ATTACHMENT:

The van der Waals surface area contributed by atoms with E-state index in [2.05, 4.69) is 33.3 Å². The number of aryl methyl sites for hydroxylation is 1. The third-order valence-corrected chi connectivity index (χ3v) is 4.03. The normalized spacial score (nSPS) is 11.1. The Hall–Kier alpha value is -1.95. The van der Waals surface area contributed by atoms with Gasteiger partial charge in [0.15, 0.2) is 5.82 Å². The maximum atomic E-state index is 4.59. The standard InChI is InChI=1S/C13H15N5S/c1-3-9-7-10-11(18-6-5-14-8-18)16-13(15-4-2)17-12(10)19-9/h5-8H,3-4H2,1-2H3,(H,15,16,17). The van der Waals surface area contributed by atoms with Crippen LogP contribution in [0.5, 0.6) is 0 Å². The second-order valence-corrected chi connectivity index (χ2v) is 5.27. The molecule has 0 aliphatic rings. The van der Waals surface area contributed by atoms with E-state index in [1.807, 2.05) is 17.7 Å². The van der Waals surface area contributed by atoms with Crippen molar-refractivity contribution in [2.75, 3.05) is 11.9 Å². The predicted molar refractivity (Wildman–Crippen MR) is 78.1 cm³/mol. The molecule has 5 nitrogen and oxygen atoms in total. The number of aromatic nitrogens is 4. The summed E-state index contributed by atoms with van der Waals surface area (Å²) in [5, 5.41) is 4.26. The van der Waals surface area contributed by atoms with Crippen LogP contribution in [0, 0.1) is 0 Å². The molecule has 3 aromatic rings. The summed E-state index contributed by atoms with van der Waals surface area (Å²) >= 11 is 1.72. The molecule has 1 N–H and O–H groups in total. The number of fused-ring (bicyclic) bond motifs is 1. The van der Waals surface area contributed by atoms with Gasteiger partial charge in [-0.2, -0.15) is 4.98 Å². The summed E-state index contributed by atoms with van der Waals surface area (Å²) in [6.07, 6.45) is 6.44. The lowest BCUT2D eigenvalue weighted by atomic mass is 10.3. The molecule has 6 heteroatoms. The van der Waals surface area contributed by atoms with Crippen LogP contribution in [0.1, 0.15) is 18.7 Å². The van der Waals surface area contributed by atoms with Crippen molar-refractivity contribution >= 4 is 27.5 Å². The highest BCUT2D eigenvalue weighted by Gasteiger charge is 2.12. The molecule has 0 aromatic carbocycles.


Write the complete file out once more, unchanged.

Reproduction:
The van der Waals surface area contributed by atoms with E-state index in [2.05, 4.69) is 33.3 Å². The number of aryl methyl sites for hydroxylation is 1. The third-order valence-corrected chi connectivity index (χ3v) is 4.03. The normalized spacial score (nSPS) is 11.1. The Hall–Kier alpha value is -1.95. The van der Waals surface area contributed by atoms with Gasteiger partial charge in [0.15, 0.2) is 5.82 Å². The maximum atomic E-state index is 4.59. The standard InChI is InChI=1S/C13H15N5S/c1-3-9-7-10-11(18-6-5-14-8-18)16-13(15-4-2)17-12(10)19-9/h5-8H,3-4H2,1-2H3,(H,15,16,17). The van der Waals surface area contributed by atoms with Crippen LogP contribution in [0.5, 0.6) is 0 Å². The second-order valence-corrected chi connectivity index (χ2v) is 5.27. The molecule has 0 aliphatic rings. The van der Waals surface area contributed by atoms with E-state index in [1.807, 2.05) is 17.7 Å². The van der Waals surface area contributed by atoms with Crippen molar-refractivity contribution in [2.75, 3.05) is 11.9 Å². The predicted molar refractivity (Wildman–Crippen MR) is 78.1 cm³/mol. The molecule has 5 nitrogen and oxygen atoms in total. The number of aromatic nitrogens is 4. The summed E-state index contributed by atoms with van der Waals surface area (Å²) in [5, 5.41) is 4.26. The van der Waals surface area contributed by atoms with Crippen LogP contribution in [0, 0.1) is 0 Å². The molecule has 3 aromatic rings. The summed E-state index contributed by atoms with van der Waals surface area (Å²) >= 11 is 1.72. The molecule has 1 N–H and O–H groups in total. The number of fused-ring (bicyclic) bond motifs is 1. The van der Waals surface area contributed by atoms with Gasteiger partial charge in [-0.2, -0.15) is 4.98 Å². The summed E-state index contributed by atoms with van der Waals surface area (Å²) in [6.07, 6.45) is 6.44. The lowest BCUT2D eigenvalue weighted by atomic mass is 10.3. The molecule has 6 heteroatoms. The van der Waals surface area contributed by atoms with Crippen LogP contribution in [0.1, 0.15) is 18.7 Å². The van der Waals surface area contributed by atoms with Crippen molar-refractivity contribution >= 4 is 27.5 Å². The highest BCUT2D eigenvalue weighted by Gasteiger charge is 2.12. The molecule has 0 aromatic carbocycles.